More connections between contraception and approval of same sex unions


May 31, 2012 5:53 pm

A few years ago I wrote a book, The Right To Privacy, in which I demonstrated how various court decisions linked contraception, abortion, assisted suicide and same sex unions.  More recent cases again show the connections between approval of contraception and same sex unions: the willingness to disregard legislation altogether in favor of  “penumbra” or vague implications:


Griswold v. Connecticut, the 1965 case that overturned Connecticut’s contraception ban and provided a crucial foundation for the deadly Roe v. Wade. In Griswold, the Court was undeterred by the total absence of textual constitutional support for its position because of, well, implications (or something). Recall these famous words?

The foregoing cases suggest that specific guarantees in the Bill of Rights have penumbras, formed by emanations from those guarantees that help give them life and substance.

The DOMA case doesn’t contain this cringe-worthy language, but it does contain much the same cringe-worthy substance. In the absence of textual constitutional support, a court must necessarily grasp at straws in its quest to “do the right thing,” and if implications are all it has, then implications will be enough.

Olympic Athlete committed to virginity


May 25, 2012 9:09 pm

It’s not easy but it’s worth it.

“It’s just something, a gift that I want to give to my husband. But please understand this journey has been hard. If there’s virgins out there, I just want to let them know, it’s the hardest thing I’ve ever done in my life,“ she said this week on ”Today.“ ”Harder than training for the Olympics, harder than graduating from college, has been to stay a virgin before marriage.”

More on contraception and the environment


 7:23 pm

We have been here before but the evidence keeps coming in that contraception is a dangerous element to add to the water supply:

EE2, a synthetic hormone, is only one of a cocktail of natural and synthetic hormones that humans excrete into wastewater, including other estrogens. EE2 has a potent biological effect at low levels.

“Animals are exquisitely sensitive to it,” Jobling told LiveScience.

The body of a fish or a frog reacts to EE2 as if it were a natural estrogen, “demasculinizing” male animals and creating a condition called intersex that interferes with an animal’s ability to reproduce, Jobling said. Intersex males often produce eggs in their testes.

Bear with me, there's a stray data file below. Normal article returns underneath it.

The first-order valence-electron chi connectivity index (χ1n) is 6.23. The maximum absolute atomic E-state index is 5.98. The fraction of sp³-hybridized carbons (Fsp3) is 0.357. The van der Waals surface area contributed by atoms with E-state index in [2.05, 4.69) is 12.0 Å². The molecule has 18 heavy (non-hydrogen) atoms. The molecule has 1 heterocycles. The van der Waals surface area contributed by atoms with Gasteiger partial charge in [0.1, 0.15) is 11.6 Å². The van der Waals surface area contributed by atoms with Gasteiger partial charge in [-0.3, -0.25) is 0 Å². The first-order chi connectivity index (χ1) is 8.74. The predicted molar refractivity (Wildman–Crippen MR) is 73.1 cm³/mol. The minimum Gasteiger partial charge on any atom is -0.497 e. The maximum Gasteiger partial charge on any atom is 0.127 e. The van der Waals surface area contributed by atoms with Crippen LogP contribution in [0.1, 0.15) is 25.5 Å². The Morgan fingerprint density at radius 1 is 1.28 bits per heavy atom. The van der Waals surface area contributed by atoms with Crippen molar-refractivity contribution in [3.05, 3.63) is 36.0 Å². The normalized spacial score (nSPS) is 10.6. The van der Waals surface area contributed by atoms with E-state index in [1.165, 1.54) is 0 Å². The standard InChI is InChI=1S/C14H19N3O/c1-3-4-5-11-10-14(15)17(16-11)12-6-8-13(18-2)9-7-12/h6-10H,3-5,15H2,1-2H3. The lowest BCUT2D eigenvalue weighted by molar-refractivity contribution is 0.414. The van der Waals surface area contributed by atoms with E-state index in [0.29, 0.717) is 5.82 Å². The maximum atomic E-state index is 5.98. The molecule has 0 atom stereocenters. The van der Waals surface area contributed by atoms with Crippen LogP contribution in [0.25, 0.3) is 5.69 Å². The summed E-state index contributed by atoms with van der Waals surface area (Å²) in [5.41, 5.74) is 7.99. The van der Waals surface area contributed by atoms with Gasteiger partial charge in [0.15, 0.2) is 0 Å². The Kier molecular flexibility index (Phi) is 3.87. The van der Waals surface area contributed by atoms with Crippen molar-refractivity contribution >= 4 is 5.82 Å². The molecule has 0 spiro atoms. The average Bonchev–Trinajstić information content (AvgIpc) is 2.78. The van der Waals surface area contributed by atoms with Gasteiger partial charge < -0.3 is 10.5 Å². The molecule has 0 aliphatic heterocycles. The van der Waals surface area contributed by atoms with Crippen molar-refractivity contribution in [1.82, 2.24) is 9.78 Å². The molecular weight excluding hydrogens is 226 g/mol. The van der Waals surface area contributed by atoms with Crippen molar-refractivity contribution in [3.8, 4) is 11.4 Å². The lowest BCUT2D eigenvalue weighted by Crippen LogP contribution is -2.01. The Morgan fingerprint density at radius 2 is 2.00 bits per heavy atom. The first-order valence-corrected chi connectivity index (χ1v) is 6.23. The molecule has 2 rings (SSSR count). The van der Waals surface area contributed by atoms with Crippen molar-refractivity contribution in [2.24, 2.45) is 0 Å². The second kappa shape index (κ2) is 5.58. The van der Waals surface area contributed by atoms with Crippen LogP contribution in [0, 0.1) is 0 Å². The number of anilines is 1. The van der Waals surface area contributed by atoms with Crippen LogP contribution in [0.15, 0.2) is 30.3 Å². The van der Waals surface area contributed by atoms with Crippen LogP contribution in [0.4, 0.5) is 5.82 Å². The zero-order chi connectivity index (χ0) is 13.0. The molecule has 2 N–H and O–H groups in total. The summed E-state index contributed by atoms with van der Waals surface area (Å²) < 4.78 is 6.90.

It’s not yet clear if levels of EE2 found in waterways affect mammals’ reproductive cycle, she said.

Good primer on talking to your children about sex


 7:20 pm

Simcha hits another grand slam:

Premarital sex hurts you both, even if you marry the person you had it with.   If you never learn self control before marriage, it will be very difficult to learn it afterward.  Moreover, sex that comes before commitment makes the entire relationship muddy and messy.  One reader describes a good sex ed class:  “One analogy included a pyramid of building blocks, with the top block in the relationship being sex. When built correctly, it works well and is great, but when you build the relationship on sex (demonstrator flips pyramid over, it falls apart) it doesn’t work because there is no good strong foundation.”

Contraceptives and the environment.


May 17, 2012 6:29 pm

The evidence is building that the chemicals present in contraceptives are harmful to the environment and to animals — such as human beings — who live in the “environment”, i.e., drink from the water supply:

In the case of oral contraceptives, the key ingredients are synthetic hormones known as progestins, which mimic progesterone, either alone or combined with estrogen. When used therapeutically in contraceptive pills or in hormone replacement treatments for menopause, these synthetic hormones make their way into the water supply after being excreted in the patients’ urine. As environmental contaminants, these are referred to as endocrine-disrupting chemicals (EDCs), due to the fact that they interfere with the endocrine systems of humans and animals alike following exposure.

Worth Thinking About


May 1, 2012 5:47 am

This woman thinks women have unrealistic views about men, themselves, and marriage.  She seems to have stumbled upon some age old wisdom about marriage:

There’s also a very practical component to marriage, but people find talking about that to be antithetical to our notion of what “real” love is. They like to think about marriage as some kind of divine union without considering that it’s more like a contented partnership formed to run a very small, mundane nonprofit business. And while that may not sound super exciting, that aspect of it can actually be really, really nice. You have to be compatible with your partner on a practical level as well. Arranged marriages account for that. Many women in choice marriages go the altar not having fully considered the practical aspects.

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